Pastor Simon Cooper is a chaplain to two contrasting communities. In his ‘day job’, as School Pastor to students at Good Shepherd Lutheran College, Noosa in Queensland, it is his role to preach the gospel to children and teenagers. As a part-time Navy Reserve Chaplain, the demographic he works with and his responsibilities are markedly different. But, he says, one common denominator of both ministries is hope.

by Simon Cooper

One of the most fulfilling things about working in defence chaplaincy is that you can bring hope to people who feel there isn’t much hope. And that goes for my school ministry as well.

A ministry of care and wellbeing is a priority in both arenas. We see this in Jesus’ ministry. He healed people, calmed them, advocated for them, had compassion on them. In my two roles that means being pro-active in caring for each member, but also responding when crises arise.

If I didn’t love school chaplaincy so much, I would certainly consider full-time defence chaplaincy. It is a real privilege and joy to pray for and with service personnel, to represent our Saviour in word and deed, and to teach ethics and character development.

I’ve been serving in the Navy Reserve as Chaplain for nine years but my interest goes back decades. I served for four years in the Army Reserves before entering the ministry. Two of these years were full–time in the Australian Army Survey Corps, which combined a love for drawing and geography.

Years later after realising my call to the ministry, I reflected back on my Army days with good memories of the camaraderie and the physical challenges. So, I married these two ideas of ministry and military.

Reserve Chaplains must be members of the Navy Reserves – and that means going through the same training as other Reservists. Two full-time two-week courses cover areas including Navy history, leadership, first aid, sea survival, small arms training, and other military skills. Then there are essays and assignments.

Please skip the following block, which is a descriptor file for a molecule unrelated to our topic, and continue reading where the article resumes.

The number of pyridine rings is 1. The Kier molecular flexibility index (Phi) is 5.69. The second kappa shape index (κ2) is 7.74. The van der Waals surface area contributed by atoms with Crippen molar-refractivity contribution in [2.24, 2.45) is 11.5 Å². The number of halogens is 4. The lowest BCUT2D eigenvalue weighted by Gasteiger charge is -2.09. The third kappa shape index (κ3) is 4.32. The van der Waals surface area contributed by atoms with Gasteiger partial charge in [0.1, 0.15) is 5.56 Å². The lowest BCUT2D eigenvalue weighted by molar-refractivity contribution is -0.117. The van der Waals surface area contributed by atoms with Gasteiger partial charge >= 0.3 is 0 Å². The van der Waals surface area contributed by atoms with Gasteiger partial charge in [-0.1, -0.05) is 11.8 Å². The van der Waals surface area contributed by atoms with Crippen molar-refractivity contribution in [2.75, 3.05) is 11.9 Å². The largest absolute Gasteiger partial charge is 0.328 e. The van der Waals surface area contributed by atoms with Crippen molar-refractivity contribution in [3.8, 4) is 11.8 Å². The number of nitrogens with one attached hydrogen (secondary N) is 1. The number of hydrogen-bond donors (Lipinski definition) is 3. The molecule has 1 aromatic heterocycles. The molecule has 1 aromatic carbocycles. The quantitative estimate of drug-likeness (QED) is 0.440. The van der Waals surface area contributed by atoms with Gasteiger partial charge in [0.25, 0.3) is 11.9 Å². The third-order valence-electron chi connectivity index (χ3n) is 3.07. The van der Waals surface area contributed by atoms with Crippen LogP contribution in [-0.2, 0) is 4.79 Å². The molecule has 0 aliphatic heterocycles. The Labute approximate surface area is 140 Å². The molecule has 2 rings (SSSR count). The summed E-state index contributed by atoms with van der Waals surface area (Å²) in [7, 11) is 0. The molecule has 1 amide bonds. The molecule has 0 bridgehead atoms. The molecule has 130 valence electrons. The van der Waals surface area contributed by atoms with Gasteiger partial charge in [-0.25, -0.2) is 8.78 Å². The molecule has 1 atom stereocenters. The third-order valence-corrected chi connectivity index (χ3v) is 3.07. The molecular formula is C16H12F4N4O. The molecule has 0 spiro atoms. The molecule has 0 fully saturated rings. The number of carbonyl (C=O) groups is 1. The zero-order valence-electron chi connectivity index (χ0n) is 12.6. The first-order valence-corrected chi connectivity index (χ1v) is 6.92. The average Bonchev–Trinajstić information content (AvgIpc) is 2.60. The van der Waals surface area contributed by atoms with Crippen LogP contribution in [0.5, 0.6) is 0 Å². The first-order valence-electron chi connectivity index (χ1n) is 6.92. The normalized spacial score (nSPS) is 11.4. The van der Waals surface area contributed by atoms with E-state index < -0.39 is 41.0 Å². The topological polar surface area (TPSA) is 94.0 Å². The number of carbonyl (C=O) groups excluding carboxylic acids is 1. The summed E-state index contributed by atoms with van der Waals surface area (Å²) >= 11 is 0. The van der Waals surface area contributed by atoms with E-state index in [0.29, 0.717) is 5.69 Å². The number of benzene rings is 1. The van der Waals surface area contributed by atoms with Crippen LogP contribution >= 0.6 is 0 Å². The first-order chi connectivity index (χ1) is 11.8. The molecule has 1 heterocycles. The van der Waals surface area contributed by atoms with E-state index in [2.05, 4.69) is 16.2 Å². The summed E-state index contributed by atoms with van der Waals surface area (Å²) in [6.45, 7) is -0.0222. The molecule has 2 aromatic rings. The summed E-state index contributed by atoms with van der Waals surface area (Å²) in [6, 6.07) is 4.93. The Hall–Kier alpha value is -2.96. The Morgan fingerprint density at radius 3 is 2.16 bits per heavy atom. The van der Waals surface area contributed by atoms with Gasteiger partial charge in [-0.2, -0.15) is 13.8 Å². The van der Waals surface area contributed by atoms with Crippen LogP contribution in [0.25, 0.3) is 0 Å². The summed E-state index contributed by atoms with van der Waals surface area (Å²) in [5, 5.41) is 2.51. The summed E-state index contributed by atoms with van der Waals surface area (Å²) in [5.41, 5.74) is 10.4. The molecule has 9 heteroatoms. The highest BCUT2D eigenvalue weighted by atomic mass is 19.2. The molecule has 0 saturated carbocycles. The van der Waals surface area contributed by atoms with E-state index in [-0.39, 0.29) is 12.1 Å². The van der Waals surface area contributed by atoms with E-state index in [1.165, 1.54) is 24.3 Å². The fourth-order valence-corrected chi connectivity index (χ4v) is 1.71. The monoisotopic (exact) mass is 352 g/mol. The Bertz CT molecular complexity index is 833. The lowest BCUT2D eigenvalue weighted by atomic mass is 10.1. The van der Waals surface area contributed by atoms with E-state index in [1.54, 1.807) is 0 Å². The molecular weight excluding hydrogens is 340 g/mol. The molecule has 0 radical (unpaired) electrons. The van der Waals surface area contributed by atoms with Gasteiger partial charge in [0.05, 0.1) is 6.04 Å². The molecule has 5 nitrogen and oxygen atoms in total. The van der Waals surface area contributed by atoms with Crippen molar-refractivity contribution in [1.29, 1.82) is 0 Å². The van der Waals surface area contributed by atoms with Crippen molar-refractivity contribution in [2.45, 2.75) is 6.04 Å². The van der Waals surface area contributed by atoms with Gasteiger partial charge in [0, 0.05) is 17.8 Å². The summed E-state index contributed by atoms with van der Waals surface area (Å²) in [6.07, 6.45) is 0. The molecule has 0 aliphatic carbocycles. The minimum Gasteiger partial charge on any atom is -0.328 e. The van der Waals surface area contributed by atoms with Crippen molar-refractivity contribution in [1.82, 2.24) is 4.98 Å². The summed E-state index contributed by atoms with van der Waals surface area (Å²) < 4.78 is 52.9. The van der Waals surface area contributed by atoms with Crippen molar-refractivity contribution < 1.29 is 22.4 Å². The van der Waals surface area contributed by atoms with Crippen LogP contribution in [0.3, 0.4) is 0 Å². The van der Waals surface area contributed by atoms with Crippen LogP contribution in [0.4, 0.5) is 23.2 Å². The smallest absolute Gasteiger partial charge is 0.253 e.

There are also annual professional requirements to remain compliant. Reservist Chaplains are required to serve at least 20 days a year.

I moved to Queensland in mid-2017 to take up a call to Good Shepherd and my Navy service here is still being formalised. But, while I was pastor at Luther College in suburban Melbourne from 2009 to 2017, I was based at HMAS Cerberus in Victoria.

Chaplaincy duties include making hospital visits on- or off-base, and conducting baptisms, weddings and funerals. And I would try to join in with sporting events or training exercises, to get alongside others and keep fit. Pastoral care and counselling are required daily. It amazes me that, in such a secular age, chaplains still have people knock on our doors and want to chat. But in such a regimented, high-pressure world, often far from home and family, defence force members need a safe place to ‘vent’. They need someone who is approachable, trustworthy and ready to listen.

Military life can awaken an awareness of life, death and matters of the soul. While we don’t usually share the gospel up-front, we can assure them of their value and dignity as human beings, support and encourage them, and help them access resources.

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